hip and Rose Bowl, it sent off a shock-wave of support for the team that has continued to build steam ever since, culminating in a national championship appearance and Rose Bowl victory.I the 90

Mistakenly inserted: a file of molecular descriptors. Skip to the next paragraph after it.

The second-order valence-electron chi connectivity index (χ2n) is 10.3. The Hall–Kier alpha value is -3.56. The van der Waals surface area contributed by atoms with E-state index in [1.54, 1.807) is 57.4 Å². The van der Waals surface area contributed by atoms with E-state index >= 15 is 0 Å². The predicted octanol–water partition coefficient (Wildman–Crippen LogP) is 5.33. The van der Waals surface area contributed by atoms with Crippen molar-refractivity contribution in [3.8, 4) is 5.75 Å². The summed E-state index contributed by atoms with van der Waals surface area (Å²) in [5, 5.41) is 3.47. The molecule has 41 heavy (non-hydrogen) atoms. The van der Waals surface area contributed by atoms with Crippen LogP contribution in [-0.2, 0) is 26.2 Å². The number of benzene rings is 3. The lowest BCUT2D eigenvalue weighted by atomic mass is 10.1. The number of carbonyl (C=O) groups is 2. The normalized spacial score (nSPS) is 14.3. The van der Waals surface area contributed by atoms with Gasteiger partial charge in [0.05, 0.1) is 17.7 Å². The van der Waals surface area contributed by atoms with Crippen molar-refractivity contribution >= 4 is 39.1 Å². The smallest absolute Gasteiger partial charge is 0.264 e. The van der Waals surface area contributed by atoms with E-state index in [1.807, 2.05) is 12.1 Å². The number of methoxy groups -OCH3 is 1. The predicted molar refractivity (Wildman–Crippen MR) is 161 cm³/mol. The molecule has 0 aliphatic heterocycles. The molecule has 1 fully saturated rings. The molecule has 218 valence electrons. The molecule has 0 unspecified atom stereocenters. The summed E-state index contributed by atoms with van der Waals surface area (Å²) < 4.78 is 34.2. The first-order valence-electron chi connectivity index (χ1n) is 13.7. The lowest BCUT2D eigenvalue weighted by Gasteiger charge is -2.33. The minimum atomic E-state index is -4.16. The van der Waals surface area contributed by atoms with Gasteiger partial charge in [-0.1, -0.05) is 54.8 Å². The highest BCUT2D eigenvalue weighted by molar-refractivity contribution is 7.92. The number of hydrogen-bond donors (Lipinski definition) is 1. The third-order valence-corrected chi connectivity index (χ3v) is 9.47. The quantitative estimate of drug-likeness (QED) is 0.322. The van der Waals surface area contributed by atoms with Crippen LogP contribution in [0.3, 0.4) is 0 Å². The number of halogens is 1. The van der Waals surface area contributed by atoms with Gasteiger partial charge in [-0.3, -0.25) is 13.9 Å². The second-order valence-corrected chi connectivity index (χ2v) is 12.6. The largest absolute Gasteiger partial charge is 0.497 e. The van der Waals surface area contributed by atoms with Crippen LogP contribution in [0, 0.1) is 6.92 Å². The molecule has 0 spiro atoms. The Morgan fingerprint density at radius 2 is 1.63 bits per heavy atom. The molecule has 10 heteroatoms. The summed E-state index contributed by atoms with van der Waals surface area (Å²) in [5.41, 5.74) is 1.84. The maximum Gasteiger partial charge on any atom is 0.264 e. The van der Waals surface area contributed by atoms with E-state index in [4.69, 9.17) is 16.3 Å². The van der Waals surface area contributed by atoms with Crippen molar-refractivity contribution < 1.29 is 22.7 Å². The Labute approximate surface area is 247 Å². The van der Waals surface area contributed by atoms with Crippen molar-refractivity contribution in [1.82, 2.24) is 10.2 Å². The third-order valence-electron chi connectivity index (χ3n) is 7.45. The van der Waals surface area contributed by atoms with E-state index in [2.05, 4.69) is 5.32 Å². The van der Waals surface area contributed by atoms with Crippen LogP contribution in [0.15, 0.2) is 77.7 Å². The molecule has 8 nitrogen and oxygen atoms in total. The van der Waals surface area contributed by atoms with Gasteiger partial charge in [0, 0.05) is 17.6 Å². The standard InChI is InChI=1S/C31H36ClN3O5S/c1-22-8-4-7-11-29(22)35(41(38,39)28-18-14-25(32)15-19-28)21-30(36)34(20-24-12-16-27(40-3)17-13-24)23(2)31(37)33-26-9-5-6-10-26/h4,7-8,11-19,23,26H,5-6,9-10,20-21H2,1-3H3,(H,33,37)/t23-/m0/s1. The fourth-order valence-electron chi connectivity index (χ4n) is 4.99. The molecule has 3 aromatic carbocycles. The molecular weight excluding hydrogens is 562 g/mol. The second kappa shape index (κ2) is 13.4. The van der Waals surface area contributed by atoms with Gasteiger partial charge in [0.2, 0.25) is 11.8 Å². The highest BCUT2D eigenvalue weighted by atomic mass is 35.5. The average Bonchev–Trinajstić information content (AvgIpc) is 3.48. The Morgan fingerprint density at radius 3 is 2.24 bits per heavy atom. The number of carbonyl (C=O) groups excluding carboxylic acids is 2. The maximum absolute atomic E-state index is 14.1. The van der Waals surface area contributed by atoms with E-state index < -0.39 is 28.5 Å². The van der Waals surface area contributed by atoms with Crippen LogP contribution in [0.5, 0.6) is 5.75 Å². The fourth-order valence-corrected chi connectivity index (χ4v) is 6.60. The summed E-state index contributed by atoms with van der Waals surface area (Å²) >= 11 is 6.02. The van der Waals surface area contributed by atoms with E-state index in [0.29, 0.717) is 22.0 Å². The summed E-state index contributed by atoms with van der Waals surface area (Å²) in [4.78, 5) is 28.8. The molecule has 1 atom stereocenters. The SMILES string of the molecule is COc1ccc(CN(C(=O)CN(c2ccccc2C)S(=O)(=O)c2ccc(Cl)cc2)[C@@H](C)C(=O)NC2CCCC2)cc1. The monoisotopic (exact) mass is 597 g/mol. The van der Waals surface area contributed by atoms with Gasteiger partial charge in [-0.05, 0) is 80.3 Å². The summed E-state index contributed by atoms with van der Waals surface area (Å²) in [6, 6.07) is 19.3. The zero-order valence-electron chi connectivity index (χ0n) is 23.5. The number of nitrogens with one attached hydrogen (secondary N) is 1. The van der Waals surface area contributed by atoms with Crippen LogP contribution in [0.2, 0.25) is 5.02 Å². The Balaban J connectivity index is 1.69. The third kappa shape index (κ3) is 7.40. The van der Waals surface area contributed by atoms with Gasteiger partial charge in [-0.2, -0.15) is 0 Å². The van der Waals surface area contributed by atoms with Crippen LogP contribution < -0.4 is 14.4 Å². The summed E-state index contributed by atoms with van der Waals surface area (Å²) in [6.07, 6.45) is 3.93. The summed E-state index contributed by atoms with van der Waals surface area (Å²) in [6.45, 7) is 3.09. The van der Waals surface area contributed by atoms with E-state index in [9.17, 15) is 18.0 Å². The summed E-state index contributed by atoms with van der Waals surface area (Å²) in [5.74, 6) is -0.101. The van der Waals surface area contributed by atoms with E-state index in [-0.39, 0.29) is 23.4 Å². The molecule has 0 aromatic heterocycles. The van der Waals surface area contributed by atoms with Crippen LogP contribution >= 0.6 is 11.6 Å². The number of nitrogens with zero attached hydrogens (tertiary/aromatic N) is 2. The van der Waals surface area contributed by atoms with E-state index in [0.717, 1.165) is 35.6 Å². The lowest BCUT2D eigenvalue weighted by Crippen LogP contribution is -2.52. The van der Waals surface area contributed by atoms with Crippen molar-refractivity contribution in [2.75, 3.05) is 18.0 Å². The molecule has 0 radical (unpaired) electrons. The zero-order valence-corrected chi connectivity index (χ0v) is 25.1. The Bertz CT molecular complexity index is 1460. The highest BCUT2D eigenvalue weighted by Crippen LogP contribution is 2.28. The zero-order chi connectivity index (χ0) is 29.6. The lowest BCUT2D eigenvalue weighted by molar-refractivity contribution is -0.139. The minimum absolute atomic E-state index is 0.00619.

s Oregon offensive lineman Steve Hardin (#77) tipped the scales at 330+, but even he was dwarfed by fellow OL Tasi Malepeai, playing around 360. Who said these Ducks were small?Like a tsunami wave, each season-and critics might say each uniform combination-has been a step forward in building towards this exact type of run of success onthe field fans have enjoyed the last five years or so. The Ducks may not have always had the most talent, size, or depth, but they have played smarter and faster, bigger and better with each year.Other teams may not want to admit it, but the biggest waves started by those past Ducks have yet to hit shore. Fans of other teams may be hoping the loss of LaMichael, starting a new QB, or the “certain-to-be” harsh pending NCAA sanctions willsomehow ebb the Ducks’ tide, or at least knock them off their perch a little.Sure, the Ducks may have been undersized, under-skilled, or otherwise lacking depth compared to the nation’s top 10 in some of those years along the way, and fortoo many seasons a few injuries here or there would expose a hole in the armor derailing an otherwise special group.But, this next season?It might be time to finally throw all of that out the window. This year, despitethe undersized talking point that will inevitably be associated with spread offenses permanently, the Ducks have the size to go along with all of the speed andsizzle.The season kicks off for the defending Rose Bowl Champions in a little over a month, the launch of the 2012 season officially commencing earlier this week withPac-12 Media Day. This day is a small annual oasis in the desert-wasteland thatis the long summer months, as the anticipation to college football season grows. The Ducks this year had Chip Kelly, Kenjon Barner, and Michael Clay representing the men of Oregon. The Q&A at these events is a mere formality, the real story isn’t what is said as much as the signal the event provides–football is on the horizon.In one of the first questions directed towards the Ducks, specifically to seniorlinebacker Michael Clay, a reporter permeated the myth further, asking about “lacking what the tougher, heavier defenses have in the south, and how do you shakethis stereotype?”Chip Kelly ultimately interjected, and provided an answer, citing “we have guys that go up to 295 and 300, and they run as well as anybody in the country…”Clearly Coach Kelly, the players, and Oregon fans alike have grown weary of having to constantly respond to this stereotype, that spread offense = lack of sizethat will get exposed vs. a “real” defense. Match this with “the spread doesn’t preparean athlete for the NFL” and “it’s just a gimmick offense” and you’ve got the trifecta of ignorance, a frustrating display of misconceptions permeated by media and those who feel perception defines reality.Like many, I’ve grown weary of hearing about the supposed size disadvantage stereotype, I mean, how much bigger can they really be? I wonder if the Ducks are actually bigger than some of the SEC teams?What I discovered may surprise you.